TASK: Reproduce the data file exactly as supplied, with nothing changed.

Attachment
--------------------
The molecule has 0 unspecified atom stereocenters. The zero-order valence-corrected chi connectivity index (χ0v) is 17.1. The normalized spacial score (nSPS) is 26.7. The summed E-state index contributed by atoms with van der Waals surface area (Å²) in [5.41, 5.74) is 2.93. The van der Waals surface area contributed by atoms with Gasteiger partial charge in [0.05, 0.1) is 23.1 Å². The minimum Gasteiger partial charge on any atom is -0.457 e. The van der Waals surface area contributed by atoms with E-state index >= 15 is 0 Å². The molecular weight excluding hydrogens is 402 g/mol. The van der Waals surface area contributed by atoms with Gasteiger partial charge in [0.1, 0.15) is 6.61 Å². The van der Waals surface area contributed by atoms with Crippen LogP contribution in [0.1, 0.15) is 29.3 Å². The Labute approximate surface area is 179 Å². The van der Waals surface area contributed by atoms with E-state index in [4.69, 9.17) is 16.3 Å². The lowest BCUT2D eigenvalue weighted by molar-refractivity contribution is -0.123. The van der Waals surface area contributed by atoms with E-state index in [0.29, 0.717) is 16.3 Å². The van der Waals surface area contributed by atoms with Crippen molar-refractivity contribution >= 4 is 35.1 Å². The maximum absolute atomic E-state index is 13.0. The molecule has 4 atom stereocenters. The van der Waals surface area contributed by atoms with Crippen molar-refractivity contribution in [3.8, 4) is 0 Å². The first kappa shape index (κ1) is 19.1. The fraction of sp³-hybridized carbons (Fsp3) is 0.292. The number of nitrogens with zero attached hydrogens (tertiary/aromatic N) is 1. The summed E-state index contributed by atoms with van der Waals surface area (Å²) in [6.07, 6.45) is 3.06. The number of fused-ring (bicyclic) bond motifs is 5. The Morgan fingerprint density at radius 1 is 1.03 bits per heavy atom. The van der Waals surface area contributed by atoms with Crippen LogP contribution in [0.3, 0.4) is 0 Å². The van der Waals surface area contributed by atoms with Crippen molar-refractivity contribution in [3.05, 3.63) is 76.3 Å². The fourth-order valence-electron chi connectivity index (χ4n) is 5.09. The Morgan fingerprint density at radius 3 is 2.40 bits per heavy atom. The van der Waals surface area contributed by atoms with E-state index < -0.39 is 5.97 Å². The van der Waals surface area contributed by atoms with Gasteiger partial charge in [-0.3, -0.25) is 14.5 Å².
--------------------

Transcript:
The molecule has 0 unspecified atom stereocenters. The zero-order valence-corrected chi connectivity index (χ0v) is 17.1. The normalized spacial score (nSPS) is 26.7. The summed E-state index contributed by atoms with van der Waals surface area (Å²) in [5.41, 5.74) is 2.93. The van der Waals surface area contributed by atoms with Gasteiger partial charge in [0.05, 0.1) is 23.1 Å². The minimum Gasteiger partial charge on any atom is -0.457 e. The van der Waals surface area contributed by atoms with E-state index >= 15 is 0 Å². The molecular weight excluding hydrogens is 402 g/mol. The van der Waals surface area contributed by atoms with Gasteiger partial charge in [0.1, 0.15) is 6.61 Å². The van der Waals surface area contributed by atoms with Crippen LogP contribution in [0.1, 0.15) is 29.3 Å². The Labute approximate surface area is 179 Å². The van der Waals surface area contributed by atoms with E-state index in [4.69, 9.17) is 16.3 Å². The lowest BCUT2D eigenvalue weighted by molar-refractivity contribution is -0.123. The van der Waals surface area contributed by atoms with E-state index in [0.29, 0.717) is 16.3 Å². The van der Waals surface area contributed by atoms with Crippen molar-refractivity contribution >= 4 is 35.1 Å². The maximum absolute atomic E-state index is 13.0. The molecule has 4 atom stereocenters. The van der Waals surface area contributed by atoms with Crippen molar-refractivity contribution in [3.8, 4) is 0 Å². The first kappa shape index (κ1) is 19.1. The fraction of sp³-hybridized carbons (Fsp3) is 0.292. The number of nitrogens with zero attached hydrogens (tertiary/aromatic N) is 1. The summed E-state index contributed by atoms with van der Waals surface area (Å²) in [6.07, 6.45) is 3.06. The number of fused-ring (bicyclic) bond motifs is 5. The Morgan fingerprint density at radius 1 is 1.03 bits per heavy atom. The van der Waals surface area contributed by atoms with Crippen LogP contribution in [0.3, 0.4) is 0 Å². The van der Waals surface area contributed by atoms with Crippen molar-refractivity contribution in [3.05, 3.63) is 76.3 Å². The fourth-order valence-electron chi connectivity index (χ4n) is 5.09. The Morgan fingerprint density at radius 3 is 2.40 bits per heavy atom. The van der Waals surface area contributed by atoms with E-state index < -0.39 is 5.97 Å². The van der Waals surface area contributed by atoms with Gasteiger partial charge in [-0.3, -0.25) is 14.5 Å².